The hon. Gentleman campaigns for a new station on Canvey Island; I understand that that is an expensive route to take. However, as he knows, if he comes up with a robust business case, with improved and significant private sector investment and a high level of benefits to cost, the Government will consider it.

Mr. Eric Martlew (Carlisle) (Lab): I am sure that my right hon. Friend knows about overcrowding on the west coast main line. The train on which I travelled yesterday from Carlisle was horrendously overcrowded because of the cancellation of an earlier train. However, overcrowding is a day-to-day problem on the west coast main line. I do not understand why Virgin Trains proposes to run a train from London to Glasgow with only one stop at Preston, missing out Carlisle. That will put extra pressure on the other trains in the area in order to reduce the time by only three minutes. Will my right hon. Friend ask the Minister responsible for rail to meet me to discuss the matter before the timetable is agreed?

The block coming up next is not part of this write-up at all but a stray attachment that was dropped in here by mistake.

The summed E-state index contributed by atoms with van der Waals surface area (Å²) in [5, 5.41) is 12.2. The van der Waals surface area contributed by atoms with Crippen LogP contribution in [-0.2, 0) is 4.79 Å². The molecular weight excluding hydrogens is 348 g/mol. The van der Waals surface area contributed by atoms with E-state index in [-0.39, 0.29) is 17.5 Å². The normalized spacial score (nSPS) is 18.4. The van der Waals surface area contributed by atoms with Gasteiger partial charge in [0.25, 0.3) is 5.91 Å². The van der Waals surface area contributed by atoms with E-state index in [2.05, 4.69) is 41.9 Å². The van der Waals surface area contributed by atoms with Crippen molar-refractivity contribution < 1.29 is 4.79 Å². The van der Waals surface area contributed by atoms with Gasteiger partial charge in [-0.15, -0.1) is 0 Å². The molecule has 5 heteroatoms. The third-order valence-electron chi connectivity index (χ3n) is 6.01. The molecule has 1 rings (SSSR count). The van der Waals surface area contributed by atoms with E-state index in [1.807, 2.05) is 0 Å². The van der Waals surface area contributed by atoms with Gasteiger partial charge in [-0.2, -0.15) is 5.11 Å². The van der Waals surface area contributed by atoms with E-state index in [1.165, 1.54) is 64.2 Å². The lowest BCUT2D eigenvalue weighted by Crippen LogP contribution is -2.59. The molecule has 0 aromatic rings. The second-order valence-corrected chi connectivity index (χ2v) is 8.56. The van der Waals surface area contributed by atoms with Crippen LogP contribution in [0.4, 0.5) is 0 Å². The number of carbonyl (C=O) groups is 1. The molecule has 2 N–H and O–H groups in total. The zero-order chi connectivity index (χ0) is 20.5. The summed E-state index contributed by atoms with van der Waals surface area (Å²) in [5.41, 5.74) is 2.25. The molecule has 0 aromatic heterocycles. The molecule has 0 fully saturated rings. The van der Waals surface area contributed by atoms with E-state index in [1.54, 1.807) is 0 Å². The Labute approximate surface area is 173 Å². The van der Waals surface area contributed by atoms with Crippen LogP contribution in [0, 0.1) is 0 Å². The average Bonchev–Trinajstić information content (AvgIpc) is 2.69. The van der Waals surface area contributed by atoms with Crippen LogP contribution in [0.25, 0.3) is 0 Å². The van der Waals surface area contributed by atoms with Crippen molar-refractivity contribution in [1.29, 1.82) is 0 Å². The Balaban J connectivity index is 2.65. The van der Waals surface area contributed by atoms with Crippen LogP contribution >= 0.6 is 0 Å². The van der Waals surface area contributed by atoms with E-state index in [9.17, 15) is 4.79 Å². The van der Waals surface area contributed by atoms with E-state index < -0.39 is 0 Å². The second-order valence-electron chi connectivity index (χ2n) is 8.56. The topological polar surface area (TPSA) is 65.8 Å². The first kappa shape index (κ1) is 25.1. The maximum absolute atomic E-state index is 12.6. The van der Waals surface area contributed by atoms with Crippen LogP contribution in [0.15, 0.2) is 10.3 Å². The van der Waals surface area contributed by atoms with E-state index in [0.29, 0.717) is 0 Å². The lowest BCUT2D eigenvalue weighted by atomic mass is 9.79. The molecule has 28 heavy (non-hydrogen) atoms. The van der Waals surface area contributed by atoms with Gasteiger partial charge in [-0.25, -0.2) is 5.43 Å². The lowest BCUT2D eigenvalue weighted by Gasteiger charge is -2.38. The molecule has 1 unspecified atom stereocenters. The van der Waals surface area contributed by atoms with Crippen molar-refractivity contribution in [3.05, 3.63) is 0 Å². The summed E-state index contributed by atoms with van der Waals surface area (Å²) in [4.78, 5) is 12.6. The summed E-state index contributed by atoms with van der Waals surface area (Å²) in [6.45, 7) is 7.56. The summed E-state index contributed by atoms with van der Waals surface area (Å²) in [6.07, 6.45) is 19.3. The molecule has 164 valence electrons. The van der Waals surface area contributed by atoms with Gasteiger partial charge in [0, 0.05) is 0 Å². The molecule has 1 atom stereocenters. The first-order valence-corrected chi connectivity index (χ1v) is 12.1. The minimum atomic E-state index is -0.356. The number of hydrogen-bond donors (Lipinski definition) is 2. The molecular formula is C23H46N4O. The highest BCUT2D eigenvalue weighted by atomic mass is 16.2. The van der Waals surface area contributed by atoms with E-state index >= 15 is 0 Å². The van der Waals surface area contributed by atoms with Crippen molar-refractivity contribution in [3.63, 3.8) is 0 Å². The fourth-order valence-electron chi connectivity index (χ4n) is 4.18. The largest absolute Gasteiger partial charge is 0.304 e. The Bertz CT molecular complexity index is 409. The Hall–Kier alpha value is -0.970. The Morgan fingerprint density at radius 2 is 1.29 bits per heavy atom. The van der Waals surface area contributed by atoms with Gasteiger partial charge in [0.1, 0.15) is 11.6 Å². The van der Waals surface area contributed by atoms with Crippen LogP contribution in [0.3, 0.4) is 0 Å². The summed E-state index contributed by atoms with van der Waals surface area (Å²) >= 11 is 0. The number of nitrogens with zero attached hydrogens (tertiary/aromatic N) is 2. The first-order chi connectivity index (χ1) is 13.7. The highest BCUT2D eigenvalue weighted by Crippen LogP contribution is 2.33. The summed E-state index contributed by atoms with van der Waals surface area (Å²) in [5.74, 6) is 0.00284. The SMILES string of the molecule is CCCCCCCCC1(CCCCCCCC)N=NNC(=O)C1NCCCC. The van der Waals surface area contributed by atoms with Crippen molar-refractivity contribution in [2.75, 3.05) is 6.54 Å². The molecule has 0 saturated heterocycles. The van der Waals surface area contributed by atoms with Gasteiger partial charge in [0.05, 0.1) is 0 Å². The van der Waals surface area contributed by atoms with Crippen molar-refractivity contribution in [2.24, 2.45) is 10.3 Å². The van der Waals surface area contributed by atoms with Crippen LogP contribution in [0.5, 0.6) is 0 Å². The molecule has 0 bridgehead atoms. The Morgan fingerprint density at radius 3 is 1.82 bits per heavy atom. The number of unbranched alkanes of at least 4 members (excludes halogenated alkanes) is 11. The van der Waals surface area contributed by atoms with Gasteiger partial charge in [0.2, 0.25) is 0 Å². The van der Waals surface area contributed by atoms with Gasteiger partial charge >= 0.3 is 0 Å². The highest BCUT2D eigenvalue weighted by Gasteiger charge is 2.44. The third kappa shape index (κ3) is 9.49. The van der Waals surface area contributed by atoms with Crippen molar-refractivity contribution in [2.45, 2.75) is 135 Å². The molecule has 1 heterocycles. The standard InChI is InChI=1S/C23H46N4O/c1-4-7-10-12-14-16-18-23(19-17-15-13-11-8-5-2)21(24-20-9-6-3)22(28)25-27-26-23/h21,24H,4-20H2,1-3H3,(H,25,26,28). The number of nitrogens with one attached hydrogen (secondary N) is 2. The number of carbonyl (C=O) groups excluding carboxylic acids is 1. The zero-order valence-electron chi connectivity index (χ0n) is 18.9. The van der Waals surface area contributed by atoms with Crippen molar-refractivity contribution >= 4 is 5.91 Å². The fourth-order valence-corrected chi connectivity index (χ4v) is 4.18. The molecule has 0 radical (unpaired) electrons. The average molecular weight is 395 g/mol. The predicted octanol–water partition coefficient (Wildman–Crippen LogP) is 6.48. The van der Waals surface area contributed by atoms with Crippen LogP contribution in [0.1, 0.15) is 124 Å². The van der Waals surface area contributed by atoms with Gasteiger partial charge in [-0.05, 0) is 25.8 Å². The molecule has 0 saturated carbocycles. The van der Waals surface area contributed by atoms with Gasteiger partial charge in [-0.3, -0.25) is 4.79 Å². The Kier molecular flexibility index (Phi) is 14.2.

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Ruth Kelly: I shall certainly ask my hon. Friend the Minister responsible for rail to meet my hon. Friend—I should be delighted to do so. I am sure that he welcomes the £7 billion investment in the west coast main line upgrade. It has transformed the prospects for the route and means that far fewer people now choose to fly between London and Manchester but instead, like me, take the train. Of course, problems with overcrowding remain. They will be taken into account in any forthcoming spending plans. However, my hon. Friend the Minister responsible for rail assures me that, given that the timetable is not yet finalised, he is happy to have discussions with my hon. Friend.

Michael Fabricant (Lichfield) (Con): The right hon. Lady will know that congestion on the west coast main line is partly due to the fact that the trains have nine carriages. That is an increase of one on the original plan, which was for eight carriages. Negotiations are going on about providing a further two carriages to make 11 in all. However, Virgin Trains asks what profit is in that for the company if its franchise is to last only a short time. Will the Secretary of State look at the matter afresh and realise that if Virgin Trains is to provide two extra carriages per train at its expense, it needs a longer franchise period?